Republicans may have the right message when it comes to the urgent need to slash federal outlays, but it’s not enough. With so much of the treasury being swallowed by ever-expanding entitlement programs like Social Security and Medicare, there is no way slimming the discretionary budget alone can get us to the point of solvency. That’s why the lack of attention to pro-growth policies in Washington’s current budgetary scuffle has been disappointing.
Freshman Rep. Tim Scott, South Carolina Republican, wants to change that. Earlier this month, he introduced legislation that would lower the corporate tax rate from 35 to 23 percent. By year’s end, America will be the country with the highest corporate tax burden in the industrialized world, according to a new analysis by the Tax Foundation. The previous title holder, Japan, has scheduled a 4.5 percent reduction in its rates. While other countries have steadily lowered their tax burdens over the past 20 years, the U.S. figure has remained unchanged - and uncompetitive. There’s no sensible reason to build a business here if the work can be moved to a friendlier climate overseas.
Mr. Scott, a former small-business owner, argues that increased government spending necessarily reduces economic growth. “As we continue to try all these new gimmicks in government spending, it always ends up in the same place in the long term,” Mr. Scott told The Washington Times. “If you take $1 out of the pocket of a business owner, he has to now make $2 to make up for that $1 he’s just given to the government.”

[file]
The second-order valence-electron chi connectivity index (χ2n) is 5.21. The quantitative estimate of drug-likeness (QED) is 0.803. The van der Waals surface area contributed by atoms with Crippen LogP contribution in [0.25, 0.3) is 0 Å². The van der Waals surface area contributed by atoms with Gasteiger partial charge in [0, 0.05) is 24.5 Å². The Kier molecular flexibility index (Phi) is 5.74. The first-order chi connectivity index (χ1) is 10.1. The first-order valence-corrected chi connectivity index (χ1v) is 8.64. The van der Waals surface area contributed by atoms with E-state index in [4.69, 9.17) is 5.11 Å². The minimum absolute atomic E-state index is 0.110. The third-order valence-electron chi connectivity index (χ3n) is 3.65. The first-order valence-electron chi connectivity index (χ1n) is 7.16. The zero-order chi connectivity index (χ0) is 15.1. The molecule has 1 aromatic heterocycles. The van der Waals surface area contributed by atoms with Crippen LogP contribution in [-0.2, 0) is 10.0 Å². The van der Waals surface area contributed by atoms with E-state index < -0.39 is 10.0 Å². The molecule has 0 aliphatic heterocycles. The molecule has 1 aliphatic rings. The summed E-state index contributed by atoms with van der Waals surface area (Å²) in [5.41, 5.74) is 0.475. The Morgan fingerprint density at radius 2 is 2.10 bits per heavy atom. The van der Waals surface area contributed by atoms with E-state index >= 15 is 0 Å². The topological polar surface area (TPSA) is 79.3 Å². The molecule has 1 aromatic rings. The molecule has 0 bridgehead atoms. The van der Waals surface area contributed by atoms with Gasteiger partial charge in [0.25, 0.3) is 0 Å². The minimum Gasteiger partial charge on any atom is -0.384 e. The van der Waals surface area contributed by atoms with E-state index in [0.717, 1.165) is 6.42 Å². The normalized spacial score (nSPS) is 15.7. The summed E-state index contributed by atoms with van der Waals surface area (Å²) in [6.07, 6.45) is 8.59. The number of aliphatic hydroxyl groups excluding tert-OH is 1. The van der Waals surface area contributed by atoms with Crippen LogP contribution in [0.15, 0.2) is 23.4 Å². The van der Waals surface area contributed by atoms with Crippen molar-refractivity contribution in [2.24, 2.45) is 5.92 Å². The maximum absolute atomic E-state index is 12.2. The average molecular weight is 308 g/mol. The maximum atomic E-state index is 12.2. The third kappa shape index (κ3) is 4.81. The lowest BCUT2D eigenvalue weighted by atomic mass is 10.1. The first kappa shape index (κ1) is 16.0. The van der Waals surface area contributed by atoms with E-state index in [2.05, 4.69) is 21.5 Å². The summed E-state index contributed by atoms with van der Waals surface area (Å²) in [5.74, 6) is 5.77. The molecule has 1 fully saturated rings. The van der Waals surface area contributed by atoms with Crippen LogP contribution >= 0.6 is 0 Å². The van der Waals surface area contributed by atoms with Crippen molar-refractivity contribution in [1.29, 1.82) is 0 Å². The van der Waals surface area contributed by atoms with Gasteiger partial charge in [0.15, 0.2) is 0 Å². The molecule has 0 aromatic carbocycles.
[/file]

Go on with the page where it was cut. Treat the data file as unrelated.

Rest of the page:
No doubt, the left will respond to a pro-growth proposal with the usual Marxist slogan: “It’s a tax cut for the rich.” Yet there is no alternative; we’ve tried the big-spending, big-deficit policies. They began in the waning days of the George W. Bush administration and kicked into overdrive under President Obama’s stimulus binge. The resulting $14.2 trillion in debt is fast approaching our entire annual productive output of $14.7 trillion. We are at the point where the U.S. economy cannot recover unless we reverse course.
Japan was faced with the same dilemma in the 1990s, but it chose to stick with a government-directed stimulus model. Public spending there now accounts for 42 percent of gross domestic product, leaving behind a debt of more than $11 trillion - double the nation’s entire annual economic output. “For the past 20 years, the Japanese economy has been at a standstill,” Japan’s Prime Minister Naoto Kan said shortly after taking office last year. “Growth has stopped. Young people can’t find jobs. This is not a natural phenomenon. It resulted from policy mistakes.”
Our country cannot allow Mr. Obama and his big-government congressional allies to import the Japanese economic mistake. So far, 60 conservative lawmakers have signed on to Mr. Scott’s idea. Any potential deal on the budget or raising the debt ceiling ought to include a discussion of tax relief that restores America’s competitiveness in the world marketplace.